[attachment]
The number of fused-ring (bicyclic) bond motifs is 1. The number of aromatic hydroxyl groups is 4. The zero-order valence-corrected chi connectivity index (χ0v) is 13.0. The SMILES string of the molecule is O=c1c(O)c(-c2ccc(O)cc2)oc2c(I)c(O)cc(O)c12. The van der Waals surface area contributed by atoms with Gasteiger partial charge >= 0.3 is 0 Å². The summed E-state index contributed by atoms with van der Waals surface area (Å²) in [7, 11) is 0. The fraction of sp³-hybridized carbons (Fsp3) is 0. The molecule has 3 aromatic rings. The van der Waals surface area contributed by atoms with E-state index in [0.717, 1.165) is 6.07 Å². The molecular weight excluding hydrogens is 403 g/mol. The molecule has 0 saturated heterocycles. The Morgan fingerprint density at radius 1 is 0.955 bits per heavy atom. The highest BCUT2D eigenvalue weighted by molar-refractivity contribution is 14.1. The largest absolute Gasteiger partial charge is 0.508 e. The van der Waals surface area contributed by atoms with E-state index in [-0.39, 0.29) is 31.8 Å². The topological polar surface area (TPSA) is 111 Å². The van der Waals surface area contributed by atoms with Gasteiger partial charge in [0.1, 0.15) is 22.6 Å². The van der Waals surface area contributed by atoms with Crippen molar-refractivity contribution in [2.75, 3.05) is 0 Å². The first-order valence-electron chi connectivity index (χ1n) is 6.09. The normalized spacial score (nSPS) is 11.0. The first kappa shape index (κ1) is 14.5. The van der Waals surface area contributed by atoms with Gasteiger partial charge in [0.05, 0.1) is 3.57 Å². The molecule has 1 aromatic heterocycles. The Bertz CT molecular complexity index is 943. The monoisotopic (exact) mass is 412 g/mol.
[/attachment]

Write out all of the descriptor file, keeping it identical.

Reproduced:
The number of fused-ring (bicyclic) bond motifs is 1. The number of aromatic hydroxyl groups is 4. The zero-order valence-corrected chi connectivity index (χ0v) is 13.0. The SMILES string of the molecule is O=c1c(O)c(-c2ccc(O)cc2)oc2c(I)c(O)cc(O)c12. The van der Waals surface area contributed by atoms with Gasteiger partial charge >= 0.3 is 0 Å². The summed E-state index contributed by atoms with van der Waals surface area (Å²) in [7, 11) is 0. The fraction of sp³-hybridized carbons (Fsp3) is 0. The molecule has 3 aromatic rings. The van der Waals surface area contributed by atoms with E-state index in [0.717, 1.165) is 6.07 Å². The molecular weight excluding hydrogens is 403 g/mol. The molecule has 0 saturated heterocycles. The Morgan fingerprint density at radius 1 is 0.955 bits per heavy atom. The highest BCUT2D eigenvalue weighted by molar-refractivity contribution is 14.1. The largest absolute Gasteiger partial charge is 0.508 e. The van der Waals surface area contributed by atoms with E-state index in [-0.39, 0.29) is 31.8 Å². The topological polar surface area (TPSA) is 111 Å². The van der Waals surface area contributed by atoms with Gasteiger partial charge in [0.1, 0.15) is 22.6 Å². The van der Waals surface area contributed by atoms with Crippen molar-refractivity contribution in [2.75, 3.05) is 0 Å². The first-order valence-electron chi connectivity index (χ1n) is 6.09. The normalized spacial score (nSPS) is 11.0. The first kappa shape index (κ1) is 14.5. The van der Waals surface area contributed by atoms with Gasteiger partial charge in [0.05, 0.1) is 3.57 Å². The molecule has 1 aromatic heterocycles. The Bertz CT molecular complexity index is 943. The monoisotopic (exact) mass is 412 g/mol.